Nation's Eyes On Florida's Rubio v. Murphy Senate Race
With the backing of some independent voters, U.S. Sen. Marco Rubio has a seven-point lead over Democratic challenger Patrick Murphy in the latest Quinnipiac University poll.
Taken between August 31 and last Wednesday, the 601 likely voters queried give Rubio a 50-43 percent edge, with a four point margin of error. A poll taken before their easy primary victories showed Rubio leading Murphy 48-45 percent.
Susan McManus, a political scientist at the University of South Florida, says Rubio’s decision to seek a second term in office after his failed presidential bid shows how crucial it is for the Republicans to hold onto that seat.
“If the Democrats were to win five U.S. Senate seats currently held by Republicans, they would be the majority in the Senate,” said McManus. “Right now Rubio’s ahead somewhat among the No Party Affiliation, or the independent voters, who tend to be younger and more diverse from a racial and ethnic perspective.”
Murphy’s advantage would be a high turnout of Democratic voters. Another boost would be if presidential nominee Hillary Clinton takes Florida. But McManus says Florida has a history of straight-ticket voting. While both Murphy and Rubio pretty much preach to the choir when it comes to voters in their respective parties Rubio is up 53-37 percent among independents in the new Q-Poll.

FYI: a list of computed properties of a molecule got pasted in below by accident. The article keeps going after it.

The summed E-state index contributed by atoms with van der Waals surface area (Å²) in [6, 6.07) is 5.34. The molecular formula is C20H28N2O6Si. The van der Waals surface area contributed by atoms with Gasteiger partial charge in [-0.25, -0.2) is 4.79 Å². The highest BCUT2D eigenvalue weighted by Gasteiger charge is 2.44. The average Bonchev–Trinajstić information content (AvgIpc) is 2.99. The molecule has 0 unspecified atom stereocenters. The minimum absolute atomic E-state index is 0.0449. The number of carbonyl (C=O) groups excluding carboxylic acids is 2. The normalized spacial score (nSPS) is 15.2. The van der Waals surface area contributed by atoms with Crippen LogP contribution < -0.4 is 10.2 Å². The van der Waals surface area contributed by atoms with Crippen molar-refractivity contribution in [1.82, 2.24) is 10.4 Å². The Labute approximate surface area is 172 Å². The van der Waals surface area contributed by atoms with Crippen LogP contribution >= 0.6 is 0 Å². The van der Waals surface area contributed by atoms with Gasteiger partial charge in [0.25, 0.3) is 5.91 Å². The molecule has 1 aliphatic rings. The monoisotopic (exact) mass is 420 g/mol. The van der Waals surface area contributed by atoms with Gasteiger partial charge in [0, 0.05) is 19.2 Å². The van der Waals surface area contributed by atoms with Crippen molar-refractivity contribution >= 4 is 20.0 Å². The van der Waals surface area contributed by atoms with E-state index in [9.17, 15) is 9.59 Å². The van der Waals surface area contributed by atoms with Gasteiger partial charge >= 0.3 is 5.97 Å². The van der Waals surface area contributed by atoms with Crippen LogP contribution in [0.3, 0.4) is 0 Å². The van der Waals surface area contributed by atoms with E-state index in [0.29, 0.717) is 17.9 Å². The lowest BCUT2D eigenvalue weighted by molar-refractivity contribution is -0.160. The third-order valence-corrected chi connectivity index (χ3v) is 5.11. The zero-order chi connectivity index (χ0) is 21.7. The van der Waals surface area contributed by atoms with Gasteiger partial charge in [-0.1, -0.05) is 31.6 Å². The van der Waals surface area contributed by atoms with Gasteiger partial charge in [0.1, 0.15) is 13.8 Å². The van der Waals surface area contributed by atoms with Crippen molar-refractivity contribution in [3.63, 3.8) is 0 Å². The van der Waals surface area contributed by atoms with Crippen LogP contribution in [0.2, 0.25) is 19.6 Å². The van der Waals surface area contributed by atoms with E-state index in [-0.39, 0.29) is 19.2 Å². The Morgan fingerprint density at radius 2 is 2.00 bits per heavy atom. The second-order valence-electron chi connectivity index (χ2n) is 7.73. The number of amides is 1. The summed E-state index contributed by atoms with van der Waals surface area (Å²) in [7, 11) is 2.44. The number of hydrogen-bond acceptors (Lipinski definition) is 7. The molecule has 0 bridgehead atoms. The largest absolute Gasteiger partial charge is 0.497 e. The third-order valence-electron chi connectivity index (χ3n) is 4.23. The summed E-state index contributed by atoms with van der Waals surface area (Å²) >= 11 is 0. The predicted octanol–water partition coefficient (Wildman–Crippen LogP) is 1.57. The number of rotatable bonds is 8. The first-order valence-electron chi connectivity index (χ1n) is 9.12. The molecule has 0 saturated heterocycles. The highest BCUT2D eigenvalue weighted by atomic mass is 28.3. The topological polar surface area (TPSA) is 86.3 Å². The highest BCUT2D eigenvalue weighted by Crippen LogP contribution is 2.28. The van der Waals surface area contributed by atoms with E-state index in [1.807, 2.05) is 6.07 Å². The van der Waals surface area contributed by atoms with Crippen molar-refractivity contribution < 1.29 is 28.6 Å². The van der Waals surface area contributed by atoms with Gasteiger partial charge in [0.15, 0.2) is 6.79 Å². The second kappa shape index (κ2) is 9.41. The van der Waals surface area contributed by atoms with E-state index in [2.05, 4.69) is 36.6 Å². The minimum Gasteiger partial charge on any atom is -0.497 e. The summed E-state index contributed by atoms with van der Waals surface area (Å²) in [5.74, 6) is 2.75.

“Rubio is hoping for people to split ticket vote, because a lot of Republicans don’t like [Donald] Trump and he’s hopeful they’re just skip that race and move down to the next,” said McManus.
In a presidential race between two major-party nominees with high disapproval ratings, can down-ticket candidates depend on riding their coattails to victory in November? McManus says it depends on turnout and a cadre of new voters.
“For example, the Clinton campaign is reaching out to new Puerto Ricans around the Orlando and Tampa areas – the I-4 Corridor,” McManus says. “Trump is attracting a number of working-class white conservatives. But will these new voters actually show up or not? We don’t know.”
Zika started out as a health crisis, but is now a full-blown political topic. Murphy and Rubio are trading barbs over Congress’ inability to fund efforts against the mosquito-borne virus.
“It represents, to many, what is wrong with Congress in that they cannot get together – either party – to solve what many see as a very major U.S. health problem,” said McManus.
Another statewide poll by Public Policy Polling depicts a closer race in the wake of the August 30 primary. It found Rubio leading Murphy by three percentage points -- within that poll's margin of error.